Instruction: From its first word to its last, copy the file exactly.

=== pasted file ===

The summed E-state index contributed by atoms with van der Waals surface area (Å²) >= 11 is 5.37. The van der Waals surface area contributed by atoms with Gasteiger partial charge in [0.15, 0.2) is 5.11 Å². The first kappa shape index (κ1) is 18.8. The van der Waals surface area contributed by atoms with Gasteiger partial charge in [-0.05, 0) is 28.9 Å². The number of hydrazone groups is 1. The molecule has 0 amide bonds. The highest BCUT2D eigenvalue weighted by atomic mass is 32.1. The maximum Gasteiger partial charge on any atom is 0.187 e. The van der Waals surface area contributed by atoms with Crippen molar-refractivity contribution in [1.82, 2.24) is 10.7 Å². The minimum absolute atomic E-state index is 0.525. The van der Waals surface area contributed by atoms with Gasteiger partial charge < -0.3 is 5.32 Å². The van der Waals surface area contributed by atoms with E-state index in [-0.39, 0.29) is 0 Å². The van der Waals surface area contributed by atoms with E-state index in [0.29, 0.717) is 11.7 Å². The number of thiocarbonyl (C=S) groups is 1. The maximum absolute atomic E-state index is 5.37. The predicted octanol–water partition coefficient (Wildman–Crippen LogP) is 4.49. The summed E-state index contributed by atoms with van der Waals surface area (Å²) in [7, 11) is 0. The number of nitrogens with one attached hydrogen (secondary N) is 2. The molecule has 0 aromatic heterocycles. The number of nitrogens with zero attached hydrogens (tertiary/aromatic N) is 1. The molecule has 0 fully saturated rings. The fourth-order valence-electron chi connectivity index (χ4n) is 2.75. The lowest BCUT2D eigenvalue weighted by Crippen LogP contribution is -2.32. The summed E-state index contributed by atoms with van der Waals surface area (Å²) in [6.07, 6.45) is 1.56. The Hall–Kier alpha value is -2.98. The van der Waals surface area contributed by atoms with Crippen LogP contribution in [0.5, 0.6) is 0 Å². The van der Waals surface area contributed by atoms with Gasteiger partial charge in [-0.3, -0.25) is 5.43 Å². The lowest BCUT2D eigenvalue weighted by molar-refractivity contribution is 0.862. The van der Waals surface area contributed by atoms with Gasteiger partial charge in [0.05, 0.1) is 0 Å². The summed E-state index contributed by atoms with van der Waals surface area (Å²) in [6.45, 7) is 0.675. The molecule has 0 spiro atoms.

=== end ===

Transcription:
The summed E-state index contributed by atoms with van der Waals surface area (Å²) >= 11 is 5.37. The van der Waals surface area contributed by atoms with Gasteiger partial charge in [0.15, 0.2) is 5.11 Å². The first kappa shape index (κ1) is 18.8. The van der Waals surface area contributed by atoms with Gasteiger partial charge in [-0.05, 0) is 28.9 Å². The number of hydrazone groups is 1. The molecule has 0 amide bonds. The highest BCUT2D eigenvalue weighted by atomic mass is 32.1. The maximum Gasteiger partial charge on any atom is 0.187 e. The van der Waals surface area contributed by atoms with Crippen molar-refractivity contribution in [1.82, 2.24) is 10.7 Å². The minimum absolute atomic E-state index is 0.525. The van der Waals surface area contributed by atoms with Gasteiger partial charge < -0.3 is 5.32 Å². The van der Waals surface area contributed by atoms with E-state index in [-0.39, 0.29) is 0 Å². The van der Waals surface area contributed by atoms with E-state index in [0.29, 0.717) is 11.7 Å². The number of thiocarbonyl (C=S) groups is 1. The maximum absolute atomic E-state index is 5.37. The predicted octanol–water partition coefficient (Wildman–Crippen LogP) is 4.49. The summed E-state index contributed by atoms with van der Waals surface area (Å²) in [7, 11) is 0. The number of nitrogens with one attached hydrogen (secondary N) is 2. The molecule has 0 aromatic heterocycles. The number of nitrogens with zero attached hydrogens (tertiary/aromatic N) is 1. The molecule has 0 fully saturated rings. The fourth-order valence-electron chi connectivity index (χ4n) is 2.75. The lowest BCUT2D eigenvalue weighted by Crippen LogP contribution is -2.32. The summed E-state index contributed by atoms with van der Waals surface area (Å²) in [6.07, 6.45) is 1.56. The Hall–Kier alpha value is -2.98. The van der Waals surface area contributed by atoms with Crippen LogP contribution in [0.5, 0.6) is 0 Å². The van der Waals surface area contributed by atoms with Gasteiger partial charge in [-0.3, -0.25) is 5.43 Å². The lowest BCUT2D eigenvalue weighted by molar-refractivity contribution is 0.862. The van der Waals surface area contributed by atoms with Gasteiger partial charge in [0.05, 0.1) is 0 Å². The summed E-state index contributed by atoms with van der Waals surface area (Å²) in [6.45, 7) is 0.675. The molecule has 0 spiro atoms.